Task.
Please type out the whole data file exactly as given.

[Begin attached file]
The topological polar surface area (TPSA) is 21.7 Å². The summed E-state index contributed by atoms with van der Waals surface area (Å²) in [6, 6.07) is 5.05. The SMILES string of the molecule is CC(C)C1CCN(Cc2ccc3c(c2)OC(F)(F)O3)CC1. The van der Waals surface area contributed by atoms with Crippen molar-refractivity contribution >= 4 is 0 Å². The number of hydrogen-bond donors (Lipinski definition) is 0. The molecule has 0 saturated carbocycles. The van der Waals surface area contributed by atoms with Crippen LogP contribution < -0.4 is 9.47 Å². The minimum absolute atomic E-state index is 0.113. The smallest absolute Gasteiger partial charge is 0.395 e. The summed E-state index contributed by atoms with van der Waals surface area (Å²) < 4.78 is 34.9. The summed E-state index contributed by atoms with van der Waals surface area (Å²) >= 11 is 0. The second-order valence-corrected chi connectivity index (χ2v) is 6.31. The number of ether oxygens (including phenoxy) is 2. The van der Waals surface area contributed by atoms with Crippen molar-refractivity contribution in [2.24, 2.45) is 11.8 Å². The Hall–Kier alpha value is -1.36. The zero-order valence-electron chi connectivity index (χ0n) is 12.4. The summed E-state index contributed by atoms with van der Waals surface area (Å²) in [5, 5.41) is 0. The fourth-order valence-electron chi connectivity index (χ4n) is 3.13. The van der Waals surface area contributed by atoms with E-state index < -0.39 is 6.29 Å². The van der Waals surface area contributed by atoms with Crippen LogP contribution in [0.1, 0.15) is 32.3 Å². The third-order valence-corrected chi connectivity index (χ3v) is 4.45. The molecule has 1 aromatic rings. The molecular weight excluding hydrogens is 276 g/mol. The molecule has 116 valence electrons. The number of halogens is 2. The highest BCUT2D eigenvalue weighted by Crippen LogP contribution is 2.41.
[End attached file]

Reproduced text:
The topological polar surface area (TPSA) is 21.7 Å². The summed E-state index contributed by atoms with van der Waals surface area (Å²) in [6, 6.07) is 5.05. The SMILES string of the molecule is CC(C)C1CCN(Cc2ccc3c(c2)OC(F)(F)O3)CC1. The van der Waals surface area contributed by atoms with Crippen molar-refractivity contribution >= 4 is 0 Å². The number of hydrogen-bond donors (Lipinski definition) is 0. The molecule has 0 saturated carbocycles. The van der Waals surface area contributed by atoms with Crippen LogP contribution < -0.4 is 9.47 Å². The minimum absolute atomic E-state index is 0.113. The smallest absolute Gasteiger partial charge is 0.395 e. The summed E-state index contributed by atoms with van der Waals surface area (Å²) < 4.78 is 34.9. The summed E-state index contributed by atoms with van der Waals surface area (Å²) >= 11 is 0. The second-order valence-corrected chi connectivity index (χ2v) is 6.31. The number of ether oxygens (including phenoxy) is 2. The van der Waals surface area contributed by atoms with Crippen molar-refractivity contribution in [2.24, 2.45) is 11.8 Å². The Hall–Kier alpha value is -1.36. The zero-order valence-electron chi connectivity index (χ0n) is 12.4. The summed E-state index contributed by atoms with van der Waals surface area (Å²) in [5, 5.41) is 0. The fourth-order valence-electron chi connectivity index (χ4n) is 3.13. The van der Waals surface area contributed by atoms with E-state index < -0.39 is 6.29 Å². The van der Waals surface area contributed by atoms with Crippen LogP contribution in [0.1, 0.15) is 32.3 Å². The third-order valence-corrected chi connectivity index (χ3v) is 4.45. The molecule has 1 aromatic rings. The molecular weight excluding hydrogens is 276 g/mol. The molecule has 116 valence electrons. The number of halogens is 2. The highest BCUT2D eigenvalue weighted by Crippen LogP contribution is 2.41.